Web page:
Wikipedia articles must not contain original research. The phrase "original research" (OR) is used on Wikipedia to refer to material—such as facts, allegations, and ideas—for which no reliable, published sources exist. This includes any analysis or synthesis of published material that serves to reach or imply a conclusion not stated by the sources." (Wikipedia:No original research, accessed May 9, 2017.)
Along with the neutral point of view policy, this policy can be used to remind our students that an analytical academic style of writing requires evidence—citations—not personal theories.
These three core policies are interconnected in the site’s goal to present publicly available, peer-reviewed (if possible), research and knowledge. When entries do not meet these policies, contributors and editors are asked to make changes as quickly as possible.
We can teach our students to evaluate this, and other web sources, by directly engaging with the site and its materials in the context of our classes. The goals of the following exercise are twofold. First, teaching students that critical evaluation of the site (and really, much of the material available online) is crucial. Second, the exercise turns the site into a collaborative exercise in knowledge production. It also has the added benefit of producing an accurate entry that others can rely on.
So what do we do? First, start with a little research. Search the website for topics in your course that you would like students to learn by the end of the semester. Choose key terms (i.e., literacy or modernism), people (i.e., Noam Chomsky), dates/time periods (i.e., 12th century, or 1978), or places (i.e., Guiyang, or Hyderabad). Remember, the site works like an encyclopedia so phrases or technical jargon may not appear.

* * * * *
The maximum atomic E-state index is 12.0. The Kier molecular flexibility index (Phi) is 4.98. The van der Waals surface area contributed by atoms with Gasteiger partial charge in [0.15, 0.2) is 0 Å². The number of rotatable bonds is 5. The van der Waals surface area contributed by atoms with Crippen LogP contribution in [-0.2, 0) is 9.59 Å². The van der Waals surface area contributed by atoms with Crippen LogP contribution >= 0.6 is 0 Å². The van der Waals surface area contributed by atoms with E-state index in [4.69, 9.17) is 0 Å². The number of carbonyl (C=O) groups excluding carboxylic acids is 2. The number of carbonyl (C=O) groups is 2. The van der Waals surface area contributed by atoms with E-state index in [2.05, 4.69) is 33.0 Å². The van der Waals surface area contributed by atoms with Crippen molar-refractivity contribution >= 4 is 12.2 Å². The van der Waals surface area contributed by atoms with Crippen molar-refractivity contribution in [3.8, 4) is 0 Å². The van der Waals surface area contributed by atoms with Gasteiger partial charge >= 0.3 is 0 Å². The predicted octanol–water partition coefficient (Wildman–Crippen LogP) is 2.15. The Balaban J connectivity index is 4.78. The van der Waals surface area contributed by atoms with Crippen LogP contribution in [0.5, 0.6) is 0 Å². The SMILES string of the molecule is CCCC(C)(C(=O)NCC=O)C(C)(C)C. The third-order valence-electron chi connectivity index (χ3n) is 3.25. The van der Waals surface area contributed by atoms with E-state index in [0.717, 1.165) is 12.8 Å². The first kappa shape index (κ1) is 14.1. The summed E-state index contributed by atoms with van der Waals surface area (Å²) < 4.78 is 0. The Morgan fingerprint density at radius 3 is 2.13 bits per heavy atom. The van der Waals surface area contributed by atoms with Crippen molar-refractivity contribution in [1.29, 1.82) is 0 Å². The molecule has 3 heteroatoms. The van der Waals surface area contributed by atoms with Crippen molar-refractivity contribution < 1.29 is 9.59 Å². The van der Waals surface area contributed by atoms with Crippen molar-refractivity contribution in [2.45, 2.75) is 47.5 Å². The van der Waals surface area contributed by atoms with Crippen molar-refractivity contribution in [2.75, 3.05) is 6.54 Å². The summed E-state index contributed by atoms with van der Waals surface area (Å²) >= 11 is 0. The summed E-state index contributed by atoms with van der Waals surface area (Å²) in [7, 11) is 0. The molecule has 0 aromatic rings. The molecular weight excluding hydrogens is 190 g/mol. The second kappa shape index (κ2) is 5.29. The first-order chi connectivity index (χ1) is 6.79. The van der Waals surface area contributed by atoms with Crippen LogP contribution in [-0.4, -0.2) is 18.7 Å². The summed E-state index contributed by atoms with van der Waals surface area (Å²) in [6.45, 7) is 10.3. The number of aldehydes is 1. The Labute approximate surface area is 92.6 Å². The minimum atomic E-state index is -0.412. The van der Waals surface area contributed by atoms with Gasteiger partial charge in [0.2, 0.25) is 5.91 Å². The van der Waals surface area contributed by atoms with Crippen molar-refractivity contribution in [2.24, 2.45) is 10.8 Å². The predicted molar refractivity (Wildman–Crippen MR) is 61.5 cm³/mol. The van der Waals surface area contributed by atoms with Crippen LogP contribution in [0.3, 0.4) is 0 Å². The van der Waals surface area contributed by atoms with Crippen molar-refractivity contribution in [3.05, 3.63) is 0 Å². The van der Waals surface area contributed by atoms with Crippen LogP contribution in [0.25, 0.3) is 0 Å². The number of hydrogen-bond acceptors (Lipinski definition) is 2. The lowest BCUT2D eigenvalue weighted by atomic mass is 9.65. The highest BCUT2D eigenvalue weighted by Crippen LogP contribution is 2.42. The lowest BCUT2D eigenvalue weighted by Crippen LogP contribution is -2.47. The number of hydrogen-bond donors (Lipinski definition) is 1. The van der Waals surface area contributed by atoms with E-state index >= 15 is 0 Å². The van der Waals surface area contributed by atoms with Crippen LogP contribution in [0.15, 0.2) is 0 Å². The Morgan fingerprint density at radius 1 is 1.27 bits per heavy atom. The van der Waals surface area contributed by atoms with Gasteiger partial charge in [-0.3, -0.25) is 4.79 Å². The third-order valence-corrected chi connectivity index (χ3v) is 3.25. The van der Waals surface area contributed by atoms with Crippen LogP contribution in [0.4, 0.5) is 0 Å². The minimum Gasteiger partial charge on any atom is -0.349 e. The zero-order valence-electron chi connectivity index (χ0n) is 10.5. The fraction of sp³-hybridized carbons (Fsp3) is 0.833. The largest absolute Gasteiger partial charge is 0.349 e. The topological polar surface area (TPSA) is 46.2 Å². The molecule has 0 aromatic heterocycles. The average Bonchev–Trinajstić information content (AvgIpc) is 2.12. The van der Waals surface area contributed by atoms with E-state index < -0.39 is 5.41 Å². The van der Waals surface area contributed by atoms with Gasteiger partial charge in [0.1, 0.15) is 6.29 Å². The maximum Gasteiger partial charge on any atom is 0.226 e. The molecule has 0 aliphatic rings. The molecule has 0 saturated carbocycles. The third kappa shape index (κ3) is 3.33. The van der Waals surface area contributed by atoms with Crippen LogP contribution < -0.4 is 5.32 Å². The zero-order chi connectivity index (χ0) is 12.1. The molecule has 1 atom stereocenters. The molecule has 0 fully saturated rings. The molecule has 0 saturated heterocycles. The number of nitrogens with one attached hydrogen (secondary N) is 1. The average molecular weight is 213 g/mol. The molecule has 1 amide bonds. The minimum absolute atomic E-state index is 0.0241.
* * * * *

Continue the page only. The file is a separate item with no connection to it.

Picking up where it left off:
Next, assess the entry. A well written, well cited entry may be less instructive to the students than a very inaccurate entry. However, a topic with subtle inaccuracies or an extensive discussion page will also provide an important learning opportunity for your students.
In general, you are looking for entries and/or topics that will allow your students to see a range of quality of both entries and discussion. Entries on the site range from complete, well written, verifiable articles down to "stubs" (minimal and/or incomplete entries). By using the full range in your class, students will discover that the site is not really a coherent whole. Each entry stands alone and must be evaluated as such.
Once you’ve identified a few entries, you may want to create a handout with some of Wikipedia’s policies from above. Since the final goal of the assignment is to create a "publishable" entry, students’ submissions to you should meet these criteria. This also has the additional benefit of educating your students to the goals of the site which will help them evaluate this and other online sources—all sites are not equivalent!
Next, divide your students into groups and assign one entry per group. Their task is to assess the entry, evaluate the writing (for POV, validity, and verifiability) and then write a new (or revised) entry. In order to complete the assignment, students will need to use library materials in the form of books or journals. They will read any sources already cited in the entry, assess their inclusion, and add new sources (cited correctly) as necessary.
While you are probably their best resource to contextualize their entry (maybe in course materials or lectures), they will be responsible for filling in the gaps, making connections between course materials, and learning that all online sources must, for university purposes, be evaluated against published and/or peer reviewed material.
At the end of the semester, evaluate the entry:
It may also be a good idea to end the project by having student groups present on what they found in terms of accuracy, how they improved the site, and what they now think about the site. This way, the students are able to see the full range of entries and can then discuss how what they learned in this exercise might change their use of the site in the future.